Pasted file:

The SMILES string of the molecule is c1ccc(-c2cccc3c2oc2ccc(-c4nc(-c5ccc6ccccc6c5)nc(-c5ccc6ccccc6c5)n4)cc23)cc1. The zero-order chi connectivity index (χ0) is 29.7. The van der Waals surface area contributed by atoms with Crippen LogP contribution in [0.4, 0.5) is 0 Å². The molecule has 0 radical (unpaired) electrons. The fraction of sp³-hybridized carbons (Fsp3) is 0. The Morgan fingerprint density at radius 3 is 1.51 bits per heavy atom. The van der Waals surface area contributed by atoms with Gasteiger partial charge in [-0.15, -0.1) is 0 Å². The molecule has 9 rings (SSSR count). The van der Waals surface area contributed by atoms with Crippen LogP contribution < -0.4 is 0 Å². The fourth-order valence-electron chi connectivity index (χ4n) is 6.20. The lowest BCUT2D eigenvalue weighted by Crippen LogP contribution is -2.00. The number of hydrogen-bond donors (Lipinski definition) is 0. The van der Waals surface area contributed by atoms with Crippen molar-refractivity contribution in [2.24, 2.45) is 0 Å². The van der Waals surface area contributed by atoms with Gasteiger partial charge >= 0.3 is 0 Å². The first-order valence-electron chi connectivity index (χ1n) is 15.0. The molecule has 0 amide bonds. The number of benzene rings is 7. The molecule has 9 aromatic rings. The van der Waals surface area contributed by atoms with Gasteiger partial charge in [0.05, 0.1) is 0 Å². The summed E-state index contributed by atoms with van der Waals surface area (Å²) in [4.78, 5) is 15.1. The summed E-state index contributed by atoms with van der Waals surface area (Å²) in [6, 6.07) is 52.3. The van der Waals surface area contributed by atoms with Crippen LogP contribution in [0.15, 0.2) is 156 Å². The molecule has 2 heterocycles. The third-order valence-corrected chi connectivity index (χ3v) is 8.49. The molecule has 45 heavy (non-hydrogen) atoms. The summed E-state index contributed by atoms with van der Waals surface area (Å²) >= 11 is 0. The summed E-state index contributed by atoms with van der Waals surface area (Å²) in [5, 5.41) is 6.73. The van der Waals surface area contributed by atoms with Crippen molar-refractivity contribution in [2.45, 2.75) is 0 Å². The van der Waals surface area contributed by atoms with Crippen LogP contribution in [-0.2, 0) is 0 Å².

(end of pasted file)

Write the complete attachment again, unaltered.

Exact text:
The SMILES string of the molecule is c1ccc(-c2cccc3c2oc2ccc(-c4nc(-c5ccc6ccccc6c5)nc(-c5ccc6ccccc6c5)n4)cc23)cc1. The zero-order chi connectivity index (χ0) is 29.7. The van der Waals surface area contributed by atoms with Crippen LogP contribution in [0.4, 0.5) is 0 Å². The molecule has 0 radical (unpaired) electrons. The fraction of sp³-hybridized carbons (Fsp3) is 0. The Morgan fingerprint density at radius 3 is 1.51 bits per heavy atom. The van der Waals surface area contributed by atoms with Gasteiger partial charge in [-0.15, -0.1) is 0 Å². The molecule has 9 rings (SSSR count). The van der Waals surface area contributed by atoms with Crippen LogP contribution < -0.4 is 0 Å². The fourth-order valence-electron chi connectivity index (χ4n) is 6.20. The lowest BCUT2D eigenvalue weighted by Crippen LogP contribution is -2.00. The number of hydrogen-bond donors (Lipinski definition) is 0. The van der Waals surface area contributed by atoms with Crippen molar-refractivity contribution in [2.24, 2.45) is 0 Å². The van der Waals surface area contributed by atoms with Gasteiger partial charge >= 0.3 is 0 Å². The first-order valence-electron chi connectivity index (χ1n) is 15.0. The molecule has 0 amide bonds. The number of benzene rings is 7. The molecule has 9 aromatic rings. The van der Waals surface area contributed by atoms with Gasteiger partial charge in [0.05, 0.1) is 0 Å². The summed E-state index contributed by atoms with van der Waals surface area (Å²) in [4.78, 5) is 15.1. The summed E-state index contributed by atoms with van der Waals surface area (Å²) in [6, 6.07) is 52.3. The van der Waals surface area contributed by atoms with Crippen LogP contribution in [0.15, 0.2) is 156 Å². The molecule has 2 heterocycles. The third-order valence-corrected chi connectivity index (χ3v) is 8.49. The molecule has 45 heavy (non-hydrogen) atoms. The summed E-state index contributed by atoms with van der Waals surface area (Å²) >= 11 is 0. The summed E-state index contributed by atoms with van der Waals surface area (Å²) in [5, 5.41) is 6.73. The van der Waals surface area contributed by atoms with Crippen molar-refractivity contribution in [2.45, 2.75) is 0 Å². The van der Waals surface area contributed by atoms with Crippen LogP contribution in [-0.2, 0) is 0 Å².